Her St Kilda home is a salute to plastic and other maligned and misunderstood products from the past.
"I'm a working artist and the house is a continuation of my artwork. It's about celebrating diversity," Ms de Wagt said this week.
"I like the social history and commentary of plastic. It's seen as so awful, but plastic actually started way back in the 1890s. The word 'plastic' comes from the Greek 'to mould'."
Even her dog hasn't escaped her plastic obsession, given the moniker "Formica".
The Bathgate School artist-in-residence bought the 1902 Cashel St house when she returned to Dunedin from England 15 years ago.
"I came back with 54 tea chests full of toys, which I had to find a place for somewhere."
A motif of colourful tikis covers the front of the house and plastic pigeons feed on the roof.
An oven serves as the letterbox, set in a fence teeming with pixies, elves and fairies.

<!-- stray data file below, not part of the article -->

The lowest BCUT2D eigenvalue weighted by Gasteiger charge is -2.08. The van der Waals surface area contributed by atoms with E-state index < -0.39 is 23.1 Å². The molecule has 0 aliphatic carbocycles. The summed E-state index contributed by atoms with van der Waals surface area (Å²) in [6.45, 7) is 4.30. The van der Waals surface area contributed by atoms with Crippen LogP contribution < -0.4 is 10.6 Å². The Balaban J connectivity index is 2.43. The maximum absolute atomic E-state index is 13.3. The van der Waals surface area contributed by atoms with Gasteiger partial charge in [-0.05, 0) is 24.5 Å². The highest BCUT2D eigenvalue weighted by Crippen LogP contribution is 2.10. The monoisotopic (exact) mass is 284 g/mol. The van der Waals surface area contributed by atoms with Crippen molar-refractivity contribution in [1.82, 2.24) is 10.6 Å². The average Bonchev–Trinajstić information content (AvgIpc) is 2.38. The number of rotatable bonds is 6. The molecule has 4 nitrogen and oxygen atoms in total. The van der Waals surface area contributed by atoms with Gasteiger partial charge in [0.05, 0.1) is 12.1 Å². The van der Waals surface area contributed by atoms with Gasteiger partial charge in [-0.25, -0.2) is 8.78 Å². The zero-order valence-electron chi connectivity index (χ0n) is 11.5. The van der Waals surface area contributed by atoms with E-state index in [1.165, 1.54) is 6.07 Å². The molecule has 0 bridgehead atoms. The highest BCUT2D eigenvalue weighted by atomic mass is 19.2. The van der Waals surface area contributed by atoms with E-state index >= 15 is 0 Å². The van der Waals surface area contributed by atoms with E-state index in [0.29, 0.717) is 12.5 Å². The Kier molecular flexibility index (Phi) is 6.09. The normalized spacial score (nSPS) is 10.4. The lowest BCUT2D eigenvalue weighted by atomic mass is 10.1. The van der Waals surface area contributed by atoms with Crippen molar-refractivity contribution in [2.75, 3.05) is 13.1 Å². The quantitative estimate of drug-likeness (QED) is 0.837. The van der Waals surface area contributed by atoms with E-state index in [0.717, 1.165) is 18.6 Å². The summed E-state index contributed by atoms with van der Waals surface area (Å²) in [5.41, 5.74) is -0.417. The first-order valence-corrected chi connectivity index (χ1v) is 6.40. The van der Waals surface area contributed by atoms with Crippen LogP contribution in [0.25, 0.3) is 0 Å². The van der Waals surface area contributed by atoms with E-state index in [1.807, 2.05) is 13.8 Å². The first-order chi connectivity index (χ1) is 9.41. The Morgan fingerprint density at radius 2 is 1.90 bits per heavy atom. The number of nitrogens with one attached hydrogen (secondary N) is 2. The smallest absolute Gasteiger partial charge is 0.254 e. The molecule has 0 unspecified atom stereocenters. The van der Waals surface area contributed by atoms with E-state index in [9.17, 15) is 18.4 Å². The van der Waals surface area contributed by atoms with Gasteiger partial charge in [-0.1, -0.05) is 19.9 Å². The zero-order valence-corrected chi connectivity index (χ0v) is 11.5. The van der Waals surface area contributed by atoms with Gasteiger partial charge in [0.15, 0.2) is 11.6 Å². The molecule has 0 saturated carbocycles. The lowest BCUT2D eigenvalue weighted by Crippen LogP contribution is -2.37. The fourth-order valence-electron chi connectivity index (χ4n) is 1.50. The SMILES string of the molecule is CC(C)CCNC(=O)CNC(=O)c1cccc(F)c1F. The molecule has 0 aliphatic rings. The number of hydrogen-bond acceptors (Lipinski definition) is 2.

"They're the height of kids, so they can see them when they're going past in their pushchairs," Ms de Wagt said.
A red telephone box serves as a garden shed and a pink freezer is her coal bin.
Indoors, fish jostle for wall space with flying ducks, teaspoons, car numberplates and badges. One wall is covered in old copper art.
Glass sheets are fitted into the floor, showcasing collections of toys and curios from yesteryear.
"I have a lot of things under glass, so you don't have to dust them."
The piece de resistance is possibly an inverted dinner table, complete with plastic food, which is suspended from the lounge ceiling. An antique cash register serves as the cutlery drawer.
"I like trying to find new ways to use things. It's about stories and everything tells a story. Any piece of anything tells a story," Ms de Wagt said.
"Someone will give me something that's been at their house for years and I'll usually find something to do with it."